I found myself in JLT again the other night, on the lower level walkway, next to the now glistening lakes, with small independent restaurants that seemingly go on for ever, as far as the eye can see. Out of sight from the street level polish is the JLT underworld. Every type of food exists here – tacos, cakes, Desi food, Thai, Ethiopian, vegan, pizza – whatever your habit, there is someone selling, whatever your itch, someone will scratch it. It is not glamourous, or slick, or glitzy, but it is real – it is a destination that over time, has developed a character of some strength and vibrancy.
Pitfire Pizza had no guests when we arrived, yet it was extraordinarily busy. You see, Pitfire Pizza JLT is all kitchen. Quite literally. They have a single table with three chairs squeezed up against their vegetable storage and drinks fridge. There is standing room for another three and that’s your lot. Such is their lack of space; they use their outdoor tables to store stacks of back up pizza boxes ready for the evening’s business.
As luck would have it, their single table was empty when we arrived. We sat down, and a friendly server walked the half step from the counter to our table. She gave us the menu and informed us that there would be a twenty-five-minute wait for pizzas that evening.
Pitfire specializes in what is self-described as a blend of Neapolitan and New York pizzas. Quick FS pizza lesson. Neapolitan pizza has a large airy crust that usually chars up slightly and an extremely thin base that means it’s difficult to eat with your hands. New York pizza, on the other hand, is also quite thin, but much sturdier needs to be hand held, yet folded because that’s how New Yorkers eat their pies. This is because Italians take their time when eating, knowing that a siesta (technically, a riposo in Italy) is on its way and New Yorkers eat in a hurry because being a New Yorker is busy work.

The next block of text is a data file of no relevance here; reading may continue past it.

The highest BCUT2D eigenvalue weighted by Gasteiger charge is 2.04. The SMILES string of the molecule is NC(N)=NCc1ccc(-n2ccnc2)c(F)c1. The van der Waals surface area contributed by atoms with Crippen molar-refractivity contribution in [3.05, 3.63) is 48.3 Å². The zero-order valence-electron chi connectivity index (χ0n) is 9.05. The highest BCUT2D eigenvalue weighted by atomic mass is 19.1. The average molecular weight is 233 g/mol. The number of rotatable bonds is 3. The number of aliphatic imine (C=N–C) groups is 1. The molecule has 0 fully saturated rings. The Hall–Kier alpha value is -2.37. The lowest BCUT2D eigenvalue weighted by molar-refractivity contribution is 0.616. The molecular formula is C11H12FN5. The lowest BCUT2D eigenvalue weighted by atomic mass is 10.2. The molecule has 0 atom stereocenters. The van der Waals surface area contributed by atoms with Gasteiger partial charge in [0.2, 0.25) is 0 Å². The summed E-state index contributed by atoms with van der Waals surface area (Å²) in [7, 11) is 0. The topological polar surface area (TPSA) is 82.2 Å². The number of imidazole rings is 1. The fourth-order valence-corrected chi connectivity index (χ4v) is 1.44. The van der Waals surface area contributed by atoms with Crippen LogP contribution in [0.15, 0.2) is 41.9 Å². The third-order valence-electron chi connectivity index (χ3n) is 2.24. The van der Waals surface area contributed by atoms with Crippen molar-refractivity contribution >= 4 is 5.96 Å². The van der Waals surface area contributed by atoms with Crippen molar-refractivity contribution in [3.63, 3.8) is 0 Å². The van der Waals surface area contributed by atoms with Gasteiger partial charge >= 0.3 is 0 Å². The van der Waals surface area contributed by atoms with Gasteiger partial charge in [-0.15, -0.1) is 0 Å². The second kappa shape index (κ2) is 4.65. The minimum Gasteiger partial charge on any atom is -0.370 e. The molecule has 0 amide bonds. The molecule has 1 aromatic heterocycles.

Pitfire offers a range of signature pies, a build your own section and by the slice choices as well. They also do pasta and salads but don’t waste your time there. The pizza is where it’s at.
Pitfire is not trying to get too clever with their toppings. They are inventive and on trend without being artisanal or hipster. Although, they do have a pizza called The Hipster, which now makes my previous claim quite awkward. However, the point is, if you want a quinoa and kale pizza on activated charcoal crust, try somewhere else. They have items like Bill’s Special and Hell’s Kitchen along with more classic versions, such as Royal Hawaiian and Pepperoni Primo.
I ordered the Hawaii Five Oh – a home-made spicy BBQ sauce base, with mozzarella and provolone cheese, shredded chicken, red onions and fresh coriander.
The Serb is as predictable as Dubai’s weather in August – she went with her tried and tested bresaola and rocket pizza which is a mainstay on her delivery app at home. I think they only have sweet sour chicken, burgers and bresaola rocket pizza back in Belgrade because it seems that is all she ever eats.